Commercials are a terrible way to fill the 120 to 300 second gap between segments of the shows we watch on TV, but they're clearly here to stay. I used to think that the loud, cheerful exhibitions of products, brands, and services in Canada were bad, but they have nothing on the adverts that fill the airwaves in Japan. Awful singers, terrible acting, AKB-style children, and (what appears to be) pain-inducing alcoholic beverages. One of the more annoying ones that has been stuck on an endless loop for the last two years has been for an acne medication that preys on people with low self-confidence: Proactiv.
Many people in Japan have likely seen the commercial where a young girl is seen in her room thinking about an older guy that she's interested in. She's worried that he prefers girls with short hair, which puts her at a disadvantage. So, rather than feel good about her attractive face, good figure, beautiful smile, and healthy body, she's seen staring in a hand mirror on a gloomy afternoon.
It's true that young people typically ignore all the things they have going for them to focus on the little details, but this commercial isn't quite done making it look like this young lady is in need of a 3-step cleanser ... despite the flawless skin.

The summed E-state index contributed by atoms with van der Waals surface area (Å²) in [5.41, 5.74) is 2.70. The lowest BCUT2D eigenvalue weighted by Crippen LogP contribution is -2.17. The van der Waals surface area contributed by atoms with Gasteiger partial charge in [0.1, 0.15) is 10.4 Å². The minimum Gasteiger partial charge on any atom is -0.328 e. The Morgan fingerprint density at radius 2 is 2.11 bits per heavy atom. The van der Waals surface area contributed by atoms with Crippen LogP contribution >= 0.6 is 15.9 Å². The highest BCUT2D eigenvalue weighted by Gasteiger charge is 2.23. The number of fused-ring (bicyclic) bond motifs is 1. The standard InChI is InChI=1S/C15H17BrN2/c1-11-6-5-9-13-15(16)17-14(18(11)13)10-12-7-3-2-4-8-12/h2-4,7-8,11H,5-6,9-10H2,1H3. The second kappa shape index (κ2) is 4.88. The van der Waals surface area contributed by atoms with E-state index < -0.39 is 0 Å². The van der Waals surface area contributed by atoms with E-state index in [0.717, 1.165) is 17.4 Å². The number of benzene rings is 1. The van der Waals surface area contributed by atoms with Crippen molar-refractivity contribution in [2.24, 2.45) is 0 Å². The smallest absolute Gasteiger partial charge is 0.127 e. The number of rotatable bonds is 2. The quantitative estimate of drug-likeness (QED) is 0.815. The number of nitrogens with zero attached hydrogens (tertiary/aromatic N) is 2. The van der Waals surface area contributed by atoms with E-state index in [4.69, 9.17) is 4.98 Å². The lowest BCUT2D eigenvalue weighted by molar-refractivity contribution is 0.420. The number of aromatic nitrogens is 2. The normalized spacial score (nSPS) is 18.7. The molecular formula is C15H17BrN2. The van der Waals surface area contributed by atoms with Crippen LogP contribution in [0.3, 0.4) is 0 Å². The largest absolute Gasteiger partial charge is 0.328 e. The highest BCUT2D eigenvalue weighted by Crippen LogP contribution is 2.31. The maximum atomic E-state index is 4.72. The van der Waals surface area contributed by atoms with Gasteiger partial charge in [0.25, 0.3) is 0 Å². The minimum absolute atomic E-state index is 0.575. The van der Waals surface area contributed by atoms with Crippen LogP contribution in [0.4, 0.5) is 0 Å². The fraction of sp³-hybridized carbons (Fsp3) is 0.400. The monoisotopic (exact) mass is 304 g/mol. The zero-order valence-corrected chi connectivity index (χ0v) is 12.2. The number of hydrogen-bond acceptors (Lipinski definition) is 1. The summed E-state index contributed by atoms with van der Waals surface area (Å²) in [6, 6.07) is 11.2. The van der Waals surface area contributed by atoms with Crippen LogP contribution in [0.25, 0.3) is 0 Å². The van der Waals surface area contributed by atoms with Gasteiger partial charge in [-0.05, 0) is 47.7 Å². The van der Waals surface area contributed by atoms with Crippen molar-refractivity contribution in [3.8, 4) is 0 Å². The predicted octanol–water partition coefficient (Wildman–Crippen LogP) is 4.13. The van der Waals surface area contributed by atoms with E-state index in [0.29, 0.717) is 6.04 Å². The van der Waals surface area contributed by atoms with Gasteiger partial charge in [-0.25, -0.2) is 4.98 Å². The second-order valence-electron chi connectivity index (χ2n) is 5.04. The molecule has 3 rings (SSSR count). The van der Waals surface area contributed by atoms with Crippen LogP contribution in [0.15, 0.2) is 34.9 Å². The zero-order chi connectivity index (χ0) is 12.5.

The next scene focuses on her cleaning her face in an over-exaggerated, slow-motion, water-wasting fashion1. The bottles of Proactiv are all 70% full and, oddly, completely clean and in a perfectly straight line. I have five sisters. None of them can draw a straight line with the help of a T-Square let alone put facial cleansers in a perfect line without a single soap bubble. It's madness in the Hayakawa house2!
Now, face scrubbed and hair cut, the young girl is seen running on a sunny day along the river to wherever the heck this older gentleman can be found ... most likely a university classroom where a club activity takes place. So, despite the fact that this girl cut her hair and took a really long time to wash her face, apply make-up, and get a new outfit, she works up a sweat to meet with her 先輩 (senior) only to get a "Oh..." in response.
She's still happy to be talking to the guy regardless, but I have to wonder whether this commercial is telling insecure young people that they should wash their face, or change their outward appearances to appease others. Go ahead and judge that book buy it's cover!